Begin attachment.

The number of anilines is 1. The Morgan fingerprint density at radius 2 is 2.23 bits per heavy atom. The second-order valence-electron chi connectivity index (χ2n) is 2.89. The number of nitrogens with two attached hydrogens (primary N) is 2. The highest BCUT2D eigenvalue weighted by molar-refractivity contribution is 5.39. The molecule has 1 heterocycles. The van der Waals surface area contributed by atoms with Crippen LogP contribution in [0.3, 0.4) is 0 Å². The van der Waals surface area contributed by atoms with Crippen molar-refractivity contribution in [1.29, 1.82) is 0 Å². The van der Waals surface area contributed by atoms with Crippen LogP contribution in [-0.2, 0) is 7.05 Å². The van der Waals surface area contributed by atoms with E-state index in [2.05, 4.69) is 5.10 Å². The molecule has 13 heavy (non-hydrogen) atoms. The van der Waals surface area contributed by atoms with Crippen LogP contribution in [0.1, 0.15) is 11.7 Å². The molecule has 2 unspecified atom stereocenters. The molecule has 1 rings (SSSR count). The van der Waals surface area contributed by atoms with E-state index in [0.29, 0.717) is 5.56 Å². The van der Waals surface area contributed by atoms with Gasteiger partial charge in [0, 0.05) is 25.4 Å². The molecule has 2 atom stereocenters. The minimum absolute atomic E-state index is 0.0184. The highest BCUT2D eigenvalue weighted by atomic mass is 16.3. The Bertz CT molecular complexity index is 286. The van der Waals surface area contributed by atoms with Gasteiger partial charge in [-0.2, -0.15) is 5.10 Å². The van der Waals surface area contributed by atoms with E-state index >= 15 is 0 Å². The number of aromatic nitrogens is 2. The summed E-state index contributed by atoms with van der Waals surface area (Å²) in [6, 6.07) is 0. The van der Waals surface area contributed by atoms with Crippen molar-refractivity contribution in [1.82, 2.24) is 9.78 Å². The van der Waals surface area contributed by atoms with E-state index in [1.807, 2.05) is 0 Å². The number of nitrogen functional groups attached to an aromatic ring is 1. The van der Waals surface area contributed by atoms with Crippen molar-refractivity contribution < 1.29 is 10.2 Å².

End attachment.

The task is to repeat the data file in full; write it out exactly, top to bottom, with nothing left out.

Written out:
The number of anilines is 1. The Morgan fingerprint density at radius 2 is 2.23 bits per heavy atom. The second-order valence-electron chi connectivity index (χ2n) is 2.89. The number of nitrogens with two attached hydrogens (primary N) is 2. The highest BCUT2D eigenvalue weighted by molar-refractivity contribution is 5.39. The molecule has 1 heterocycles. The van der Waals surface area contributed by atoms with Crippen LogP contribution in [0.3, 0.4) is 0 Å². The van der Waals surface area contributed by atoms with Crippen molar-refractivity contribution in [1.29, 1.82) is 0 Å². The van der Waals surface area contributed by atoms with Crippen LogP contribution in [-0.2, 0) is 7.05 Å². The van der Waals surface area contributed by atoms with E-state index in [2.05, 4.69) is 5.10 Å². The molecule has 13 heavy (non-hydrogen) atoms. The van der Waals surface area contributed by atoms with Crippen LogP contribution in [0.1, 0.15) is 11.7 Å². The molecule has 2 unspecified atom stereocenters. The molecule has 1 rings (SSSR count). The van der Waals surface area contributed by atoms with E-state index in [0.29, 0.717) is 5.56 Å². The van der Waals surface area contributed by atoms with Gasteiger partial charge in [0, 0.05) is 25.4 Å². The molecule has 2 atom stereocenters. The minimum absolute atomic E-state index is 0.0184. The highest BCUT2D eigenvalue weighted by atomic mass is 16.3. The Bertz CT molecular complexity index is 286. The van der Waals surface area contributed by atoms with Gasteiger partial charge in [-0.2, -0.15) is 5.10 Å². The van der Waals surface area contributed by atoms with E-state index >= 15 is 0 Å². The number of aromatic nitrogens is 2. The summed E-state index contributed by atoms with van der Waals surface area (Å²) in [6, 6.07) is 0. The van der Waals surface area contributed by atoms with Crippen molar-refractivity contribution in [1.82, 2.24) is 9.78 Å². The van der Waals surface area contributed by atoms with E-state index in [1.807, 2.05) is 0 Å². The number of nitrogen functional groups attached to an aromatic ring is 1. The van der Waals surface area contributed by atoms with Crippen molar-refractivity contribution < 1.29 is 10.2 Å².